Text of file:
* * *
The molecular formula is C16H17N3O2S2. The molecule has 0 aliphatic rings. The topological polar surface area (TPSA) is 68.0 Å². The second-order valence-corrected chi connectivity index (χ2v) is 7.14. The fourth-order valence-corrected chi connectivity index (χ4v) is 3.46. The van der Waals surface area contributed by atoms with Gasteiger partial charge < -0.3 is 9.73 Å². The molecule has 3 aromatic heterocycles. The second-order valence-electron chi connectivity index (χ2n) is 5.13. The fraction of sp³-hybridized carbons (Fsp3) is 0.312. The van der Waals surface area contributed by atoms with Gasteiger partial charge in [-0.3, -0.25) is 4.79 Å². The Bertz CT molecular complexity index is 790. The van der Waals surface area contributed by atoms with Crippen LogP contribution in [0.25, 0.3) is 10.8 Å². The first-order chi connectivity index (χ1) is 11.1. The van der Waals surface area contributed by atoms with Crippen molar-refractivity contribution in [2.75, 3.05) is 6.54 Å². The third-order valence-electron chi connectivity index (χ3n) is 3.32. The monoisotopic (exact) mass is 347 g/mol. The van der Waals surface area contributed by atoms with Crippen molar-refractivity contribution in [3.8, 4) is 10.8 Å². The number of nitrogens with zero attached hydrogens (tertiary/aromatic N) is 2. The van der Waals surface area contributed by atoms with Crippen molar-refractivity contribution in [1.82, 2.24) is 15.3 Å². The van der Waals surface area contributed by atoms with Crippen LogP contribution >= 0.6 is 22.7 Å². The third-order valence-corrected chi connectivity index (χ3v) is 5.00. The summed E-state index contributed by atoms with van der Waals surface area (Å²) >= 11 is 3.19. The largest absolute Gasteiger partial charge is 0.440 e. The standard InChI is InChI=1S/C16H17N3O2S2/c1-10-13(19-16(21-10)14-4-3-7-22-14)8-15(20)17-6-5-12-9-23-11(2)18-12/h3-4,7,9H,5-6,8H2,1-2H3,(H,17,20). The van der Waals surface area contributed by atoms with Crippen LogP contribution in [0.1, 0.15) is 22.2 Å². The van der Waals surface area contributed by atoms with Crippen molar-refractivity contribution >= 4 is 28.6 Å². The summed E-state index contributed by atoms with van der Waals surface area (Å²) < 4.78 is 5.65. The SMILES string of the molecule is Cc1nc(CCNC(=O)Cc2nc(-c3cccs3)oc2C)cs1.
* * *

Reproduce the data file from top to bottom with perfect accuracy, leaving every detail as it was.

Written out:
The molecular formula is C16H17N3O2S2. The molecule has 0 aliphatic rings. The topological polar surface area (TPSA) is 68.0 Å². The second-order valence-corrected chi connectivity index (χ2v) is 7.14. The fourth-order valence-corrected chi connectivity index (χ4v) is 3.46. The van der Waals surface area contributed by atoms with Gasteiger partial charge < -0.3 is 9.73 Å². The molecule has 3 aromatic heterocycles. The second-order valence-electron chi connectivity index (χ2n) is 5.13. The fraction of sp³-hybridized carbons (Fsp3) is 0.312. The van der Waals surface area contributed by atoms with Gasteiger partial charge in [-0.3, -0.25) is 4.79 Å². The Bertz CT molecular complexity index is 790. The van der Waals surface area contributed by atoms with Crippen LogP contribution in [0.25, 0.3) is 10.8 Å². The first-order chi connectivity index (χ1) is 11.1. The van der Waals surface area contributed by atoms with Crippen molar-refractivity contribution in [2.75, 3.05) is 6.54 Å². The third-order valence-electron chi connectivity index (χ3n) is 3.32. The monoisotopic (exact) mass is 347 g/mol. The van der Waals surface area contributed by atoms with Crippen molar-refractivity contribution in [3.8, 4) is 10.8 Å². The number of nitrogens with zero attached hydrogens (tertiary/aromatic N) is 2. The van der Waals surface area contributed by atoms with Crippen molar-refractivity contribution in [1.82, 2.24) is 15.3 Å². The van der Waals surface area contributed by atoms with Crippen LogP contribution >= 0.6 is 22.7 Å². The third-order valence-corrected chi connectivity index (χ3v) is 5.00. The summed E-state index contributed by atoms with van der Waals surface area (Å²) >= 11 is 3.19. The largest absolute Gasteiger partial charge is 0.440 e. The standard InChI is InChI=1S/C16H17N3O2S2/c1-10-13(19-16(21-10)14-4-3-7-22-14)8-15(20)17-6-5-12-9-23-11(2)18-12/h3-4,7,9H,5-6,8H2,1-2H3,(H,17,20). The van der Waals surface area contributed by atoms with Crippen LogP contribution in [0.1, 0.15) is 22.2 Å². The van der Waals surface area contributed by atoms with Crippen molar-refractivity contribution >= 4 is 28.6 Å². The summed E-state index contributed by atoms with van der Waals surface area (Å²) < 4.78 is 5.65. The SMILES string of the molecule is Cc1nc(CCNC(=O)Cc2nc(-c3cccs3)oc2C)cs1.